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Article
Publication date: 1 June 2001

Iain L. Densten and Judy H. Gray

Examines the relevance of critical reflection practices in leadership development. The article provides suggestions for incorporating critical reflective practices in a…

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Abstract

Examines the relevance of critical reflection practices in leadership development. The article provides suggestions for incorporating critical reflective practices in a leadership development program. A constructivist approach is adopted from educational literature which advocates using critical lenses to enable students to build on previous experiences of leadership and to incorporate new learning. Reflective processes encourage multiple perspectives to be generated that challenge teachers and future leaders to excel in complex and uncertain environments. Consequently, leadership development and good teaching practices depend on reflection‐in‐action.

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International Journal of Educational Management, vol. 15 no. 3
Type: Research Article
ISSN: 0951-354X

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Book part
Publication date: 9 December 2003

Valerie Karno

Small Claims Court Television Shows offer spectators an opportunity to re-envision their relationship to legal and civic judgment. Through presenting racial and regional…

Abstract

Small Claims Court Television Shows offer spectators an opportunity to re-envision their relationship to legal and civic judgment. Through presenting racial and regional judges, these shows re-imagine legal judgment as a necessary and inclusive component of everyday citizenship. Reflecting Reality TV, Tabloid TV Talk Shows, and the History of African-American representation on television, shows like Judge Mathis and Judge Judy demonstrate the contradictions inherent in racial representations on television. By showing the ways in which television performance reflects the performative aspect of legal discourse already operating upon us, the judges use stupidity as a way to pedagogically energize a lower class, disenfranchised viewership into newly rehearsing their roles as active citizens.

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Punishment, Politics and Culture
Type: Book
ISBN: 978-0-76231-072-2

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Article
Publication date: 1 April 2004

Georgios I. Zekos

Investigates the differences in protocols between arbitral tribunals and courts, with particular emphasis on US, Greek and English law. Gives examples of each country and…

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2561

Abstract

Investigates the differences in protocols between arbitral tribunals and courts, with particular emphasis on US, Greek and English law. Gives examples of each country and its way of using the law in specific circumstances, and shows the variations therein. Sums up that arbitration is much the better way to gok as it avoids delays and expenses, plus the vexation/frustration of normal litigation. Concludes that the US and Greek constitutions and common law tradition in England appear to allow involved parties to choose their own judge, who can thus be an arbitrator. Discusses e‐commerce and speculates on this for the future.

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Managerial Law, vol. 46 no. 2/3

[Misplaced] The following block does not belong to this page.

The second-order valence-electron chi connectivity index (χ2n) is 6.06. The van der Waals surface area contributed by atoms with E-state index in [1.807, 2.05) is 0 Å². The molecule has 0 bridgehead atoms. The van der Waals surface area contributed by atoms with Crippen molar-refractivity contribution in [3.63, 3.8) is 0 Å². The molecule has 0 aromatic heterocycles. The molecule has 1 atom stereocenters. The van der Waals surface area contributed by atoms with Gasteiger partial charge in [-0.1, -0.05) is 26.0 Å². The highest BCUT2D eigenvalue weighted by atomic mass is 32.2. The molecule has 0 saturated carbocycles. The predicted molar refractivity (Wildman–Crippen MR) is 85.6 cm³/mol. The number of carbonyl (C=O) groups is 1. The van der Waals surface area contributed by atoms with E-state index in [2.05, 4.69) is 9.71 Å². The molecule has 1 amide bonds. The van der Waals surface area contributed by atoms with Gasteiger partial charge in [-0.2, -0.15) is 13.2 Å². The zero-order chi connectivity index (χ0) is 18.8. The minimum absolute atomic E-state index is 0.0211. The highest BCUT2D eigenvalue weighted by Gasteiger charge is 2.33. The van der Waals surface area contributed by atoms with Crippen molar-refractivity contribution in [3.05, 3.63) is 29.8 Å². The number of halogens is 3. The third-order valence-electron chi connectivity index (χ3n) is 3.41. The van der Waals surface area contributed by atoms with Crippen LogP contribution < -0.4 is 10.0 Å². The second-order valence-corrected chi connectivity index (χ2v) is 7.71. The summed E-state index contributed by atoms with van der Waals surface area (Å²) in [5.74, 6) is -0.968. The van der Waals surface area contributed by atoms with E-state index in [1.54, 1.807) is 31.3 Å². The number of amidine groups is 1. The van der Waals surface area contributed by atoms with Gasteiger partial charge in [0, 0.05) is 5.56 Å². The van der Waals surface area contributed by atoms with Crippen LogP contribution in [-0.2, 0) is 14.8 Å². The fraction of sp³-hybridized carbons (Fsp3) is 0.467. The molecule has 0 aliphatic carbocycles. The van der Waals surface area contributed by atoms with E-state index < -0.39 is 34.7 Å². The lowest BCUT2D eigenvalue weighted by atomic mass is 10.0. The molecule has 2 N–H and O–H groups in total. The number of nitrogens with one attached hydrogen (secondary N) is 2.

Type: Research Article
ISSN: 0309-0558

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Article
Publication date: 15 June 2015

Christine Byrch, Markus J. Milne, Richard Morgan and Kate Kearins

The purpose of this paper is first, to investigate empirically the plurality of understanding surrounding sustainability held by those working in the business sector, and…

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4741

Abstract

Purpose

The purpose of this paper is first, to investigate empirically the plurality of understanding surrounding sustainability held by those working in the business sector, and second, to consider the likelihood of a dialogic accounting that would account for the plurality of perspectives identified.

Design/methodology/approach

The subjects of this study are those people actively working to incorporate sustainability within New Zealand business, both business people and their sustainability advisors. Participant’s subjective understanding is investigated using Q methodology, a method used widely by social science researchers to investigate typical views on a particular topic, from an analysis of the order in which participants individually sort a sample of stimuli. In this study, the stimuli were opinion statements.

Findings

Five typical understandings of sustainable development were identified, including understandings more usually attributed to business antagonists than business. Conflicts between environment and development are acknowledged by most participants. However, an agonistic debate that will create spaces, practices, and institutions through which marginalised understandings of sustainable development might be addressed and contested, is yet to be established and will not be easy.

Originality/value

The paper contributes to the few empirical investigations of the plurality of understandings of sustainability held by those people working to incorporate sustainability within business. It is further distinguished by the authors attempt to describe divergent beliefs and values, absent from their immediate business context, and absent from any academic priming. The paper also provides an illustrative example of the application of Q methodology, a method not commonly used in accounting research.